The 28th two-day summit of the African Union (AU), which opened in Addis Ababa on Monday, is highlighted by the presence of the majority of African leaders, but the most remarkable presence is without contest that of King Mohammed VI of Morocco, whose country is about to reintegrate the Pan-African organization.
On the eve of the summit, the Moroccan ruler held in the Ethiopian capital separate talks with several participating heads of State. These included the Presidents of Congo Denis Sassou Nguesso, of Equatorial Guinea Teodore Obiang Nguema, of Rwanda Paul Kagame, and of Guinean, Alpha Condé.
King Mohammed VI is personally leading the Moroccan delegation, evidence of Morocco’s confidence that its diplomatic approach to return to the African Union will bear fruit.
This initiative will also allow the African community to question the legitimacy of the presence of the SADR within the Pan-African organization. Actually, this pseudo-republic, proclaimed in 1976 by the Polisario Front, with the support of Algeria and Gaddafi’s Libya, is not recognized by the majority of the AU member states, nor by the United Nations.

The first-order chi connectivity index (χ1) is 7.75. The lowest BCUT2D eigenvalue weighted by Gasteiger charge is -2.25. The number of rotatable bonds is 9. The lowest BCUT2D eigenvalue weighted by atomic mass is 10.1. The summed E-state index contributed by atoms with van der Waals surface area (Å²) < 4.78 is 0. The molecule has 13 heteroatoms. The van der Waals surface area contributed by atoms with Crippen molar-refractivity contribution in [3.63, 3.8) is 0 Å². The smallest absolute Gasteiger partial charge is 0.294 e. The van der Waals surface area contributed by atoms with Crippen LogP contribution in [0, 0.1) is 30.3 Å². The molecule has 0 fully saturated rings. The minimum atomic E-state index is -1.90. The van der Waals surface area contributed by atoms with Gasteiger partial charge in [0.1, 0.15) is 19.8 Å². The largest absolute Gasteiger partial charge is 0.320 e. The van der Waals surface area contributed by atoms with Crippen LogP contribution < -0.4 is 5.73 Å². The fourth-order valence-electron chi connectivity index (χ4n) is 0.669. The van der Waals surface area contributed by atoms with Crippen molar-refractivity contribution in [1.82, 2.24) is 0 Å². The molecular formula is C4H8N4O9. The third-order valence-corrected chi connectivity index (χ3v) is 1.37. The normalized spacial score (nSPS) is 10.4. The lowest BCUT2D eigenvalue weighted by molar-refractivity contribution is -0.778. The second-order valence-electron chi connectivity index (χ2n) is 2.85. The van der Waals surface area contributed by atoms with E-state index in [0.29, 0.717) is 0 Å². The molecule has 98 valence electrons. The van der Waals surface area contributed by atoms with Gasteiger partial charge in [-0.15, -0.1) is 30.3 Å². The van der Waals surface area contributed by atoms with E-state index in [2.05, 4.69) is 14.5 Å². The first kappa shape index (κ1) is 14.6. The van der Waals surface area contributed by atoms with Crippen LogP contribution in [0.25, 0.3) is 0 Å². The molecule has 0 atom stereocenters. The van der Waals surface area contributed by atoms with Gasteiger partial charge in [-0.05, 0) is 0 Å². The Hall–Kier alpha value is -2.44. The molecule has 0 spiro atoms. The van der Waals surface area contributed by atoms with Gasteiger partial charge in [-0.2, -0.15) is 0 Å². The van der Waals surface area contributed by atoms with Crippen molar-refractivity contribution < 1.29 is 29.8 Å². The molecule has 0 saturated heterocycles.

Meanwhile, Morocco’s return to the continental organization is supported by 43 member countries, i.e. a large majority of the 54 members.
Last July, shortly after Morocco expressed the wish to return to the African fold, 28 AU members formally requested the reinstatement of the North African country and the exclusion of the SADR.
The majority of African countries consider Morocco’s presence within the AU as an asset for both the organization and for the continent, in addition to the fact that it will provide a new dynamic for inter-African relations.
Morocco, which was one of the founders of the Organization of African unity (OAU), the ancestor of the current AU, in 1963 is today one of the main investors in the Sahel and in West Africa, and the recent visits of Mohammed VI to East Africa have allowed the Kingdom to expand the list of its partners to English-speaking States.